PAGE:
Caregiver Bellevue WA

Caregiver Bellevue WA

Being a caregiver for a senior with Alzheimer’s disease can be one of the most challenging experiences that you face in your life. It can feel as though you are always facing the unexpected or the unknown, and trying to keep up with a progression that you do not understand. One of the greatest challenges that you may face is when your parent begins to exhibit challenging behaviors. A large percentage of adults who develop Alzheimer’s disease will develop negative behaviors, such as lashing out, resisting, kicking, spitting, biting, or using profanity. Other times you may just find that your loved one does not seem to want to cooperate with you or go along with any of the care efforts that you are trying to accomplish. When this happens you can feel out of control and like you are not doing anything that your parent needs. By putting yourself in your parent’s shoes you can help yourself to better understand, and therefore resolve, these challenging behaviors.

It is important to note that challenging behaviors are a function of the disease, not a willful decision for your parent to be difficult or cause you trouble. Shifting your thinking from the idea that your parent is being hard on you or causing problems to the fact that the disease is causing issues can reduce your stress and help you to show greater compassion. When it comes to putting yourself in your parent’s shoes, you must remember that seniors with Alzheimer’s disease can lose their ability to communicate properly. They have the same needs that you have, but may not recognize them, understand them, or have the capacity to express them effectively.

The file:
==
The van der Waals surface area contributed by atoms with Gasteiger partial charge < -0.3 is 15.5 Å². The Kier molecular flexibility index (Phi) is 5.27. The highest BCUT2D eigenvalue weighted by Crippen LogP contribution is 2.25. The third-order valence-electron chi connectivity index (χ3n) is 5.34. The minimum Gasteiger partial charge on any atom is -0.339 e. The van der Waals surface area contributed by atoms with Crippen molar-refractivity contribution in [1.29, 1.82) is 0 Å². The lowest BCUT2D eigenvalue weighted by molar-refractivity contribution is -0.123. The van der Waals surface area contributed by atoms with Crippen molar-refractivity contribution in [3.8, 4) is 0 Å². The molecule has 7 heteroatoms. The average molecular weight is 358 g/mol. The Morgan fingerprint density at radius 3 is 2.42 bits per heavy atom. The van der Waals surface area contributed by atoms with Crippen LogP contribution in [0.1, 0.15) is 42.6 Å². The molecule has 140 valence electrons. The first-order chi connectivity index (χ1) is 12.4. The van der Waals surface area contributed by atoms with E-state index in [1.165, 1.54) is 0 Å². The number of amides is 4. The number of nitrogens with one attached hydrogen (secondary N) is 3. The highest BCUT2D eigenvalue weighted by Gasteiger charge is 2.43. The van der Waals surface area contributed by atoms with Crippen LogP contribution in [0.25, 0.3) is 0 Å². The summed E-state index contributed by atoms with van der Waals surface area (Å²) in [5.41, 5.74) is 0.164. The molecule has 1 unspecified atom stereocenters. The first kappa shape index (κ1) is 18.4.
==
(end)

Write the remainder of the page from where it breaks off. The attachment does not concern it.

Try these ways to put yourself in your parent’s shoes to help you deal with challenging behavior: 

  • Take an inventory of your needs. Think of all of the different needs that you have. These are the things that you have to have in order to thrive, including food, water, shelter, love, comfort, sleep, security, and safety. Take an inventory of how you experience each of these needs on a daily basis and then how they feel when they are not fulfilled. Now imagine that you are feeling these compulsions, but do not understand what they mean or what it would take to fulfill them. This is what it may be like for your aging parent. They could be dealing with an unfulfilled need but not know exactly what it is that they are feeling, or how they can resolve it.
  • Pretend you cannot speak. Go back to your inventory of needs and think about the usual ways that you express those needs. Usually this involves speaking. If you have not eaten enough you might say “I’m hungry” or “when’s dinner?”. If you are dehydrated you might say “I’m thirsty” or “can you bring me a glass of water?”. If you are in pain you might say “my hip hurts” or “can you look at my back and see if there is something wrong with it?” Speaking is the way that you engage with the world and fulfill needs. Now pretend that you cannot speak. How would it make you feel to not be able to express these needs effectively? This can help you to understand what your parent might be going through when they know what they are feeling or what they need, but cannot express it.
  • Express yourself. Now that you have imagined what it would be like to have unfulfilled needs and not be able to speak about them, think about how you would go about expressing them. What would you do to let the person caring for you that you were hungry, thirsty, in pain, tired, afraid, needed to go to the bathroom, or felt sick? Try to put yourself in that position and think of the ways that you would express yourself. You might find that you come up with many of the same “negative behaviors” that your parent expresses, giving you greater insight into what they go through and how you can help them.

If you or an aging loved one are considering Caregiver Services in Bellevue WA, contact the caring staff at Hospitality Home Care today. Call us at (206) 966-6552.